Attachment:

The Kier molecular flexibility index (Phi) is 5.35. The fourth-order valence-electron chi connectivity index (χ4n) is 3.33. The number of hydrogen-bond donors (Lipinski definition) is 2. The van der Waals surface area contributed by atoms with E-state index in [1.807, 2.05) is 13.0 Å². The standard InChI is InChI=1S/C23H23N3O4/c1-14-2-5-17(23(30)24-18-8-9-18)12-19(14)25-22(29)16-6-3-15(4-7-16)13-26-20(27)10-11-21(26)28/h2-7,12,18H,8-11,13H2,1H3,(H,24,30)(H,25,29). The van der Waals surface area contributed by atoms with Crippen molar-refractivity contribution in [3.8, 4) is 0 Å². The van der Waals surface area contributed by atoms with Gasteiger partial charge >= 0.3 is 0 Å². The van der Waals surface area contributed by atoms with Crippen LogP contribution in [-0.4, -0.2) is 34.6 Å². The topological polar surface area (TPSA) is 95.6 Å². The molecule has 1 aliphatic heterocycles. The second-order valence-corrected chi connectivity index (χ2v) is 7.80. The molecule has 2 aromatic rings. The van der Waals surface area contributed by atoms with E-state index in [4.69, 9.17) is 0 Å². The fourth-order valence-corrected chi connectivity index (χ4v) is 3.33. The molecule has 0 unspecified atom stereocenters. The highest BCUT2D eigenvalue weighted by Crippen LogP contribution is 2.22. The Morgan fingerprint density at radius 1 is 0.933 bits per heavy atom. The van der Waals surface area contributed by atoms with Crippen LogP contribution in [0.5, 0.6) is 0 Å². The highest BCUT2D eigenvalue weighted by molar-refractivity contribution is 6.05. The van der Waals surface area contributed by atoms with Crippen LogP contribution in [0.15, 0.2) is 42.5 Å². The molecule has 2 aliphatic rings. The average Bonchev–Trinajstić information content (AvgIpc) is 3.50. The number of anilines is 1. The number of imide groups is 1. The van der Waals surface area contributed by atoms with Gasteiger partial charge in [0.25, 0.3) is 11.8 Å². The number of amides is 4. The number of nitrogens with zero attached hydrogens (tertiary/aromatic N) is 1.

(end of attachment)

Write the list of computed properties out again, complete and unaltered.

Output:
The Kier molecular flexibility index (Phi) is 5.35. The fourth-order valence-electron chi connectivity index (χ4n) is 3.33. The number of hydrogen-bond donors (Lipinski definition) is 2. The van der Waals surface area contributed by atoms with E-state index in [1.807, 2.05) is 13.0 Å². The standard InChI is InChI=1S/C23H23N3O4/c1-14-2-5-17(23(30)24-18-8-9-18)12-19(14)25-22(29)16-6-3-15(4-7-16)13-26-20(27)10-11-21(26)28/h2-7,12,18H,8-11,13H2,1H3,(H,24,30)(H,25,29). The van der Waals surface area contributed by atoms with Crippen molar-refractivity contribution in [3.8, 4) is 0 Å². The van der Waals surface area contributed by atoms with Gasteiger partial charge >= 0.3 is 0 Å². The van der Waals surface area contributed by atoms with Crippen LogP contribution in [-0.4, -0.2) is 34.6 Å². The topological polar surface area (TPSA) is 95.6 Å². The molecule has 1 aliphatic heterocycles. The second-order valence-corrected chi connectivity index (χ2v) is 7.80. The molecule has 2 aromatic rings. The van der Waals surface area contributed by atoms with E-state index in [4.69, 9.17) is 0 Å². The fourth-order valence-corrected chi connectivity index (χ4v) is 3.33. The molecule has 0 unspecified atom stereocenters. The highest BCUT2D eigenvalue weighted by Crippen LogP contribution is 2.22. The Morgan fingerprint density at radius 1 is 0.933 bits per heavy atom. The van der Waals surface area contributed by atoms with Crippen LogP contribution in [0.5, 0.6) is 0 Å². The highest BCUT2D eigenvalue weighted by molar-refractivity contribution is 6.05. The van der Waals surface area contributed by atoms with Crippen LogP contribution in [0.15, 0.2) is 42.5 Å². The molecule has 2 aliphatic rings. The average Bonchev–Trinajstić information content (AvgIpc) is 3.50. The number of anilines is 1. The number of imide groups is 1. The van der Waals surface area contributed by atoms with Gasteiger partial charge in [0.25, 0.3) is 11.8 Å². The number of amides is 4. The number of nitrogens with zero attached hydrogens (tertiary/aromatic N) is 1.